"You don't continue to grow by misleading the public. We've got an unbelievable number of testimonials from clients who think we do a great job, so let the public decide."
Holowach said he's glad the board has finally complained to the government after talking about it for the three years he and wife Erin have had the franchise, and he's confident it will be dismissed.
"Now we can finally put this to rest."
Something tells me it won't be dismissed...
ComFree reports it had 566 new listings from Red Deer north in July, up 68 per cent over July 2005. A total of 454 homes were sold last month, making 2,644 for the year to date.
That's nowhere near the real estate board's numbers (14,909) which only include the greater Edmonton area, not Red Deer, or Fort Mac or anywhere else "north of Red Deer".
It claims sellers have saved $59.5 million in commissions since the Edmonton franchise opened in 2002.
Holowach said that number is based on the usual seven-three commission split charged by realtors -- that is, seven per cent on the first $100,000 and three per cent on the rest. Realtors may say commissions are negotiable, but it doesn't happen very often, he said.
Holowach is sadly misinformed and again misleading the public in his statements. Commissions are negotiable and many transactions do not follow "the usual 7-3 split". Our company has had dozens of different agreements with our sellers this year alone, and our sellers have made out very well - check out our recent sales stats at www.justsoldedmonton.com.
Holowach said he gauges market share by simply comparing listing inventories.
Lets see... 14909 copared to 2,644 doesn't exactly equal a 30% market share, it's 15%...and don't forget we're comparing Edmonton to everything north of Red Deer. Oh, and what percentage of their listings actually sold and how many sold below market value? We'll never know...
Eoin Kenny, a spokesman for Alberta Government Services, would say only that the department is reviewing the complaint.
HOW THEY WORK
ComFree, launched in Winnipeg in 1996, charges a flat $595 fee which includes advertising a home on its website and in the magazine, a lawn sign and highlight sheets for potential buyers.
The seller must decide what the property should be listed for, and ComFree does not give sales advice other than how best to present the property to potential buyers.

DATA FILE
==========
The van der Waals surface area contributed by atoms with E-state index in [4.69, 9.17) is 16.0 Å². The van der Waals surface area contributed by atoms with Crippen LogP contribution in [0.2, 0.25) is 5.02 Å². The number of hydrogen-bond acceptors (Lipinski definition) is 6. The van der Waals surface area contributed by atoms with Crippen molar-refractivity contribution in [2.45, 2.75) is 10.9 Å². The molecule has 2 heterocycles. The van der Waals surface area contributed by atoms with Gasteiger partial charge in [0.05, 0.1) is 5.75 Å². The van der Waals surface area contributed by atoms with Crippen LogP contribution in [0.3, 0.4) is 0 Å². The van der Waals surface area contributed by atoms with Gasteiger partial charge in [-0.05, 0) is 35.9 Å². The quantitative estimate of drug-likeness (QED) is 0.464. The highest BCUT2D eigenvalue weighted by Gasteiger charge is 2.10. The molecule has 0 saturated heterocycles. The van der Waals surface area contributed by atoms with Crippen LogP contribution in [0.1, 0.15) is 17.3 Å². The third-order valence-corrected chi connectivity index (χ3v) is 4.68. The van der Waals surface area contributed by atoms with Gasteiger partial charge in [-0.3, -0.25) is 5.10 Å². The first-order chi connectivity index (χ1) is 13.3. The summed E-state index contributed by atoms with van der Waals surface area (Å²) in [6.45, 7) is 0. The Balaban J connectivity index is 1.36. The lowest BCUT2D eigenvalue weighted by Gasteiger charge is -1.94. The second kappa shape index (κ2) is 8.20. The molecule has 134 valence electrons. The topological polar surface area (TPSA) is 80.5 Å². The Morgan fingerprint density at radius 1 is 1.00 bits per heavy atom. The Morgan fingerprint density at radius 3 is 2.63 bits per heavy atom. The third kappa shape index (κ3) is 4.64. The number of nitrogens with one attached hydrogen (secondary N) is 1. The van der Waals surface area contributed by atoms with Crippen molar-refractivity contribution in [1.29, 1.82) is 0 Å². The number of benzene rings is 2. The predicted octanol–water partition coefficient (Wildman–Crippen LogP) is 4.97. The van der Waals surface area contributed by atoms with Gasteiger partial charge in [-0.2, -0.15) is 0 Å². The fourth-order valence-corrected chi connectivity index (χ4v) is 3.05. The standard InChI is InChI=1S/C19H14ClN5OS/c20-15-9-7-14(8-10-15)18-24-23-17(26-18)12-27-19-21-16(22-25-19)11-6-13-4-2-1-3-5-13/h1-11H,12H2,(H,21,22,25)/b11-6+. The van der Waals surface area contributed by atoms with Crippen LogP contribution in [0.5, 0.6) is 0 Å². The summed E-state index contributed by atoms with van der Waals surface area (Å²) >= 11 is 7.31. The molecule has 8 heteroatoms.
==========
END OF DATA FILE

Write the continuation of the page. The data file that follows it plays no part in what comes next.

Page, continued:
Homeseekers can go on an e-mail alert list so they're notified if a property they might be interested in comes on the market.
Real estate agents say that if you use a realtor you can be certain all your interests are protected in a complicated transaction.
They say they know the pulse of the current market, provide clients with an expert assessment of the value of their property, help them understand all offers and know how to negotiate an acceptable sale price.
But they don't give any sales advice...
And the Multiple Listing Service puts the property front and centre in the real estate market across Canada, they say.
A note to David Finlayson: next time you are going to report on Comfree and the real estate board, do give us a call. We'd be more than happy to share our stories of satisfied clients that we've helped purchase Comfree homes well under market value, I'm sure they'd love to tell you themselves. We could also tell you about people who tried selling their home themselves to no avail, and ended up listing with an agent for more than they were asking, and sold above list price, more than covering the real estate fees they were concerned about before listing with an agent. Some actual examples may bring some more credibility to your article.
A note to our readers: not all agents are created equal, and not all agents provide the same service. If you are considering selling (even if you are considering selling on your own) make sure you interview more than one agent, read our article on the top 10 questions to ask the agents that want to list your home. If you are considering selling on your own, read our article Tips for Selling on Your Own.